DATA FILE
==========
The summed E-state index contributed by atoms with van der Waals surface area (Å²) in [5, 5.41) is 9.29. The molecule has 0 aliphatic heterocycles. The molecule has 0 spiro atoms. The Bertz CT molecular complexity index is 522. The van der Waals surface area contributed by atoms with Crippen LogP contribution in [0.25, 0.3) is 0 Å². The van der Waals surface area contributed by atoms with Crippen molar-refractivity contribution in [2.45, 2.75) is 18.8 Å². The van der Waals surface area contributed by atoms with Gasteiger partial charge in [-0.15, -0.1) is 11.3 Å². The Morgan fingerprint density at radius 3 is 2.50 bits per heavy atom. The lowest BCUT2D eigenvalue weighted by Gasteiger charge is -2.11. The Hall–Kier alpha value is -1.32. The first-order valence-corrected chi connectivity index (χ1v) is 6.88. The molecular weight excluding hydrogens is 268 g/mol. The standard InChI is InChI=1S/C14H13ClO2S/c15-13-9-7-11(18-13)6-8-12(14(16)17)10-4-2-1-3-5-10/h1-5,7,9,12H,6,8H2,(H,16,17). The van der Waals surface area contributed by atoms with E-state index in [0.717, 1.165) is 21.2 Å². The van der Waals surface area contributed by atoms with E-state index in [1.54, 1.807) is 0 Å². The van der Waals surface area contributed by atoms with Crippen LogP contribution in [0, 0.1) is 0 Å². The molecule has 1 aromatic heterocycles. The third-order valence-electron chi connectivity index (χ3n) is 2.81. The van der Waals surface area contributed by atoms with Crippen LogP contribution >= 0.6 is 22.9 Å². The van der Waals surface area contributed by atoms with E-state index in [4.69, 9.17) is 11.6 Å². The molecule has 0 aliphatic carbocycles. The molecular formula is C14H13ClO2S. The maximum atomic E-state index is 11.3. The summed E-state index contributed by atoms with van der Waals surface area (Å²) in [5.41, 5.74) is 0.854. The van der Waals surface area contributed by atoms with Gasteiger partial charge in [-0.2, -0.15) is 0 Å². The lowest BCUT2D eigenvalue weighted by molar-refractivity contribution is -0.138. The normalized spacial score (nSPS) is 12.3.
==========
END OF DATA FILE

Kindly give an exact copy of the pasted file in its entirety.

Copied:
The summed E-state index contributed by atoms with van der Waals surface area (Å²) in [5, 5.41) is 9.29. The molecule has 0 aliphatic heterocycles. The molecule has 0 spiro atoms. The Bertz CT molecular complexity index is 522. The van der Waals surface area contributed by atoms with Crippen LogP contribution in [0.25, 0.3) is 0 Å². The van der Waals surface area contributed by atoms with Crippen molar-refractivity contribution in [2.45, 2.75) is 18.8 Å². The van der Waals surface area contributed by atoms with Gasteiger partial charge in [-0.15, -0.1) is 11.3 Å². The Morgan fingerprint density at radius 3 is 2.50 bits per heavy atom. The lowest BCUT2D eigenvalue weighted by Gasteiger charge is -2.11. The Hall–Kier alpha value is -1.32. The first-order valence-corrected chi connectivity index (χ1v) is 6.88. The molecular weight excluding hydrogens is 268 g/mol. The standard InChI is InChI=1S/C14H13ClO2S/c15-13-9-7-11(18-13)6-8-12(14(16)17)10-4-2-1-3-5-10/h1-5,7,9,12H,6,8H2,(H,16,17). The van der Waals surface area contributed by atoms with E-state index in [0.717, 1.165) is 21.2 Å². The van der Waals surface area contributed by atoms with E-state index in [1.54, 1.807) is 0 Å². The van der Waals surface area contributed by atoms with Crippen LogP contribution in [0, 0.1) is 0 Å². The molecule has 1 aromatic heterocycles. The third-order valence-electron chi connectivity index (χ3n) is 2.81. The van der Waals surface area contributed by atoms with Crippen LogP contribution >= 0.6 is 22.9 Å². The van der Waals surface area contributed by atoms with E-state index in [4.69, 9.17) is 11.6 Å². The molecule has 0 aliphatic carbocycles. The molecular formula is C14H13ClO2S. The maximum atomic E-state index is 11.3. The summed E-state index contributed by atoms with van der Waals surface area (Å²) in [5.41, 5.74) is 0.854. The van der Waals surface area contributed by atoms with Gasteiger partial charge in [-0.2, -0.15) is 0 Å². The lowest BCUT2D eigenvalue weighted by molar-refractivity contribution is -0.138. The normalized spacial score (nSPS) is 12.3.